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If you're considering student life, you're not alone. A 2017 survey found that 79% of the students asked planned to go to University. But, before you apply to University, you'll need to consider which are the right choices for you. Some factors to decide on include the degree subject, the location, your accommodation and how you'll fund it.

University is a chance to study for a degree in a subject you enjoy and will help point you in the direction of your ideal career. You'll have the freedom to choose exactly what your degree involves by selecting the modules that fit your interests – this way, you'll enjoy your lectures and be more motivated to succeed.

But you won’t only be studying (though don’t be surprised if you have to pull a few late nights in the library around deadlines – we’ve all been there!). Chances are you'll also be doing a lot of socialising, and this goes beyond Freshers Week. You’ll have the opportunity to get involved with a whole range of opportunities you might not otherwise be able to, whether that's clubs, societies, study groups. These are the best way to meet lots of new people, and they look great on a CV too.

A huge part of the appeal of university life focuses on the independence you gain during your time as a student. You’ll have all the decisions when it comes down to what topics you wish to cover in your modules, when you want to study and living away from home in most cases. Keep in mind that university, though it has its benefits, is not for everyone, and you need to consider whether it's the right choice for you.

Before you apply to university, think about the right choice for you. Some factors to decide on include the degree subject, the location, your accommodation and how you'll fund it. Don't be swayed by what your friends are doing – you need to pick the options that are best for you to ensure you get the most out of your university experience.

As a student, you’ll have a lot of time for your studies, meaning it’s important that you’re enthusiastic about your subject.

How do you decide what degree to study?

This is easier if you have a career in mind as some jobs require a certain degree. If you have your heart set on one job, make sure you know what you need to get there, as applying for a degree can also affect your A-Level or BTEC choices. If you don't know what career you want, you can still make a degree choice that benefits you.

Think about your strengths - a subject you enjoy can lead to a career you'll succeed at. It's also worth picking a course that could lead to a wide variety of options – for example, choosing chemistry rather than the narrower forensic science if you aren't set on that specific field.

It's important to consider how you'll be taught and assessed – some courses use different combinations of exams and coursework, and you may also be able to check out some of the modules that will be available to see what appeals. It's also a good idea to find out how many contact hours you'll have, as well as the level of independent study you're expected to do per week, and whether this suits your learning style.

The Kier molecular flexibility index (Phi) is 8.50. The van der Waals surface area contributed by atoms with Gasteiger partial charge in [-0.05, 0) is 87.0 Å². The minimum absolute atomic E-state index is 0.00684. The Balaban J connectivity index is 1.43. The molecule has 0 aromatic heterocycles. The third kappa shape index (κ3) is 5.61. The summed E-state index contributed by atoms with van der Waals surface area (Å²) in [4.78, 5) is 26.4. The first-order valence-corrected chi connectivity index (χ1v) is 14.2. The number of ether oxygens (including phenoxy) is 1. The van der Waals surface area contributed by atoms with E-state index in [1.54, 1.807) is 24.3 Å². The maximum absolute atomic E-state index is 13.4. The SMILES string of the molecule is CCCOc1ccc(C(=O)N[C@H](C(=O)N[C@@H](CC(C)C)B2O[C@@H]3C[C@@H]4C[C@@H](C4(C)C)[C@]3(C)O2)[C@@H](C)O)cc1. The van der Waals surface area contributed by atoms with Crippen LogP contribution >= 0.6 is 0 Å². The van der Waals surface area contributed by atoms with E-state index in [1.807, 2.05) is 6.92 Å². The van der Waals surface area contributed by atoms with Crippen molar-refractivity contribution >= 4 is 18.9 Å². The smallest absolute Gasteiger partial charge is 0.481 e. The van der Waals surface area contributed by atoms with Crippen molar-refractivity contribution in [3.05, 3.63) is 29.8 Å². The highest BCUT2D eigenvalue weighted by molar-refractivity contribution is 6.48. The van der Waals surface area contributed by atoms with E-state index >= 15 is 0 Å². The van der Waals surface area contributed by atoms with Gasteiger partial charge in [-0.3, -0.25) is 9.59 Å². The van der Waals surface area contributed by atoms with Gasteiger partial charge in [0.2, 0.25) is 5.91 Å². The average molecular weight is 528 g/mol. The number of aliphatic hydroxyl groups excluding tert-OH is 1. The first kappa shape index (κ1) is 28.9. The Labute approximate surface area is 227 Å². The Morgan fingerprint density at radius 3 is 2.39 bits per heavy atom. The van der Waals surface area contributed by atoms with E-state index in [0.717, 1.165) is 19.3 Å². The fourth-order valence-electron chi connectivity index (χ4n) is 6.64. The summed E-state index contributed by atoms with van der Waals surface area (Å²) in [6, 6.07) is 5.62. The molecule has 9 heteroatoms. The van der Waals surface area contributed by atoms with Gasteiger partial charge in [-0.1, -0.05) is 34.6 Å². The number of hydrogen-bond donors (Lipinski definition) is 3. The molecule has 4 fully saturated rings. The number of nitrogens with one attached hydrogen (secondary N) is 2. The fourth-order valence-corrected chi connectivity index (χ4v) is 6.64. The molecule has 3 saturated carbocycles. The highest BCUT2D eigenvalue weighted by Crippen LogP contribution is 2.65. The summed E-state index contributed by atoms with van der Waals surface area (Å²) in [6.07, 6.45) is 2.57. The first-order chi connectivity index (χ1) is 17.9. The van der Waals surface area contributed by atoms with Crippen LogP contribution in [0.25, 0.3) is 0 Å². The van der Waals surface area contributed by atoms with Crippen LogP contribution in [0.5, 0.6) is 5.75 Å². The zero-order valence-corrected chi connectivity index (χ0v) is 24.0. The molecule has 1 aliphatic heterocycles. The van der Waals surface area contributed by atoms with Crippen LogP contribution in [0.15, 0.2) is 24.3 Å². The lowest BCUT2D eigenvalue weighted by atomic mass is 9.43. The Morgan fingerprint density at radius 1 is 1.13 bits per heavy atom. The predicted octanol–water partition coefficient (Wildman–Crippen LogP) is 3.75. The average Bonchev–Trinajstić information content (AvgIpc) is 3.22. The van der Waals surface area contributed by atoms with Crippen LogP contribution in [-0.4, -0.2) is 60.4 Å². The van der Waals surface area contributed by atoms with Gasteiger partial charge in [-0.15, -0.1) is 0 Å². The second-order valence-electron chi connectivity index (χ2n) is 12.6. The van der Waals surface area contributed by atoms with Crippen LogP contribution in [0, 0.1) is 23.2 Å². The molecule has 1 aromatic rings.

Picking a university is not a simple choice and can take time and consideration. But it's important that you focus on aspects of what will make you happy and willing to succeed in your chosen degree. Keep your options open and choose depending on your preferences, not anyone else's.

How long does it take to hear back from a university?

It all depends on the university you have applied to or when you have applied (exact dates change on the year). If you send your application at the earliest deadline, you can expect to hear back from a university in, or before, early May.

If you apply before the second deadline this will likely be in the first week of July. At the very latest, universities must get back to you in October if you apply through clearing. You can check all of these details on the UCAS or university website.

What if I'm applying for medicine, dentistry or veterinary science?

For medicine and dentistry courses you can only apply to four universities, rather than the usual five. However, you can use this fifth choice in another subject if you wish. For example, if you have applied for four courses in Medicine, you could make your fifth-choice Dentistry instead.

How can I apply for the University of Oxford and University of Cambridge?

It’s not possible to apply to both Oxford and Cambridge in the same admissions round, so you’ll have to choose between one or the other. Additionally, Oxford and Cambridge have an earlier application deadline than other universities, meaning an application is typically entered in mid-October. Cambridge also requires applicants to complete an online additional application form (either the SAQ or COPA) after a UCAS application so keep this in mind when applying!

How do I apply for deferred entry?

If you’re thinking of taking a year out before you start university, you may wish to apply for deferred entry. Some Universities don’t allow you to defer entry into some courses, such as Medicine, but will consider other deferments. You’ll still need to meet the conditions of any offers you received in the year you apply. Deferring means that you will have your results confirmed and your university place set up and waiting to start the following year.

What if I'm applying internationally?

There are different rules for EU and international students, which can be found in full on the UCAS website. You can use equivalent international qualifications compared to A-Levels when applying. Make sure that when you’re searching for courses, some may not list your equivalent qualification – but don't worry, most Universities will accept them, just get in contact with them to ask.

University life is what you make it – so make it count.

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